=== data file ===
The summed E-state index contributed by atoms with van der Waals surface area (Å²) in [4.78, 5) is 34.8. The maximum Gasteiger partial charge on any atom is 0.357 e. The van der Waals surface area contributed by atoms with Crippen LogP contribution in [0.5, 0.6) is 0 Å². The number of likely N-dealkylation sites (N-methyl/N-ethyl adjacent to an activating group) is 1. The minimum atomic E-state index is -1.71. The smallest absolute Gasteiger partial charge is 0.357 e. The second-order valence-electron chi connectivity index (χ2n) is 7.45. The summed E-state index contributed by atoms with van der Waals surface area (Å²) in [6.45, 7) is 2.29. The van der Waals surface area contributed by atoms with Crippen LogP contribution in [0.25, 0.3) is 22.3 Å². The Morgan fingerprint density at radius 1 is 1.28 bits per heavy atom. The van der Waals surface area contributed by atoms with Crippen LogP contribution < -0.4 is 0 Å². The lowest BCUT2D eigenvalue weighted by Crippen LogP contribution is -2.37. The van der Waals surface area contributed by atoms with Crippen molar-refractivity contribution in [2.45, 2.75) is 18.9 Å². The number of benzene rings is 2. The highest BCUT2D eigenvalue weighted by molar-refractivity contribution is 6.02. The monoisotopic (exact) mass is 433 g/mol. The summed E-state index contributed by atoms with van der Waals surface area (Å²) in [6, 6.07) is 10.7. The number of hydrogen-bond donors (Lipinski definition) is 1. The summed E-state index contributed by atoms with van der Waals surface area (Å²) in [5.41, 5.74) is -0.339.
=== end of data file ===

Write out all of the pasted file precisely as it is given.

The summed E-state index contributed by atoms with van der Waals surface area (Å²) in [4.78, 5) is 34.8. The maximum Gasteiger partial charge on any atom is 0.357 e. The van der Waals surface area contributed by atoms with Crippen LogP contribution in [0.5, 0.6) is 0 Å². The number of likely N-dealkylation sites (N-methyl/N-ethyl adjacent to an activating group) is 1. The minimum atomic E-state index is -1.71. The smallest absolute Gasteiger partial charge is 0.357 e. The second-order valence-electron chi connectivity index (χ2n) is 7.45. The summed E-state index contributed by atoms with van der Waals surface area (Å²) in [6.45, 7) is 2.29. The van der Waals surface area contributed by atoms with Crippen LogP contribution in [0.25, 0.3) is 22.3 Å². The Morgan fingerprint density at radius 1 is 1.28 bits per heavy atom. The van der Waals surface area contributed by atoms with Crippen LogP contribution < -0.4 is 0 Å². The lowest BCUT2D eigenvalue weighted by Crippen LogP contribution is -2.37. The van der Waals surface area contributed by atoms with Crippen molar-refractivity contribution in [2.45, 2.75) is 18.9 Å². The number of benzene rings is 2. The highest BCUT2D eigenvalue weighted by molar-refractivity contribution is 6.02. The monoisotopic (exact) mass is 433 g/mol. The summed E-state index contributed by atoms with van der Waals surface area (Å²) in [6, 6.07) is 10.7. The number of hydrogen-bond donors (Lipinski definition) is 1. The summed E-state index contributed by atoms with van der Waals surface area (Å²) in [5.41, 5.74) is -0.339.